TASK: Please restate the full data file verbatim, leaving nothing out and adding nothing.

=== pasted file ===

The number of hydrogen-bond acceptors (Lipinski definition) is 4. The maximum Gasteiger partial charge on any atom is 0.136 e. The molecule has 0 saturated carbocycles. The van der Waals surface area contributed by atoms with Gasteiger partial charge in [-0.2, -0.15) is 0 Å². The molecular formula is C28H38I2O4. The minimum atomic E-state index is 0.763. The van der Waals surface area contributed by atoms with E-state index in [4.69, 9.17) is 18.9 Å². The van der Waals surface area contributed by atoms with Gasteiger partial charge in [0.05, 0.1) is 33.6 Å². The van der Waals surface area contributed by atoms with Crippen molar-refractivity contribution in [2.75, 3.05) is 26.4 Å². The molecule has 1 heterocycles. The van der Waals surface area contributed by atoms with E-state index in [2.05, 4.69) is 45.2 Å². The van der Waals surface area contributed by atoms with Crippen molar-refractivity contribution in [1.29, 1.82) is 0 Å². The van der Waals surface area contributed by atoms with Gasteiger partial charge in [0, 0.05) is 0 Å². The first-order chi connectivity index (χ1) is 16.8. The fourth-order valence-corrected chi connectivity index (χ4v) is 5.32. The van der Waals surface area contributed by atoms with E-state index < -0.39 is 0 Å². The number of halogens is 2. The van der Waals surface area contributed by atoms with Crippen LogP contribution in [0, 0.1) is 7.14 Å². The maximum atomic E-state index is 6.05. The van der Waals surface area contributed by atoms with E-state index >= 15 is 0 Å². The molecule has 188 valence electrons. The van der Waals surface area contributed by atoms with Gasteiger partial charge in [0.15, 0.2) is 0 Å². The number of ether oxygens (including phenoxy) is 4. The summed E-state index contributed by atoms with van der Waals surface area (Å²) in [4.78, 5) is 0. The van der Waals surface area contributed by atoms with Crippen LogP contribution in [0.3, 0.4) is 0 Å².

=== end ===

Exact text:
The number of hydrogen-bond acceptors (Lipinski definition) is 4. The maximum Gasteiger partial charge on any atom is 0.136 e. The molecule has 0 saturated carbocycles. The van der Waals surface area contributed by atoms with Gasteiger partial charge in [-0.2, -0.15) is 0 Å². The molecular formula is C28H38I2O4. The minimum atomic E-state index is 0.763. The van der Waals surface area contributed by atoms with E-state index in [4.69, 9.17) is 18.9 Å². The van der Waals surface area contributed by atoms with Gasteiger partial charge in [0.05, 0.1) is 33.6 Å². The van der Waals surface area contributed by atoms with Crippen molar-refractivity contribution in [2.75, 3.05) is 26.4 Å². The molecule has 1 heterocycles. The van der Waals surface area contributed by atoms with E-state index in [2.05, 4.69) is 45.2 Å². The van der Waals surface area contributed by atoms with Crippen molar-refractivity contribution in [1.29, 1.82) is 0 Å². The van der Waals surface area contributed by atoms with Gasteiger partial charge in [0, 0.05) is 0 Å². The first-order chi connectivity index (χ1) is 16.8. The fourth-order valence-corrected chi connectivity index (χ4v) is 5.32. The van der Waals surface area contributed by atoms with E-state index < -0.39 is 0 Å². The number of halogens is 2. The van der Waals surface area contributed by atoms with Crippen LogP contribution in [0, 0.1) is 7.14 Å². The maximum atomic E-state index is 6.05. The van der Waals surface area contributed by atoms with E-state index >= 15 is 0 Å². The molecule has 188 valence electrons. The van der Waals surface area contributed by atoms with Gasteiger partial charge in [0.15, 0.2) is 0 Å². The number of ether oxygens (including phenoxy) is 4. The summed E-state index contributed by atoms with van der Waals surface area (Å²) in [4.78, 5) is 0. The van der Waals surface area contributed by atoms with Crippen LogP contribution in [0.3, 0.4) is 0 Å².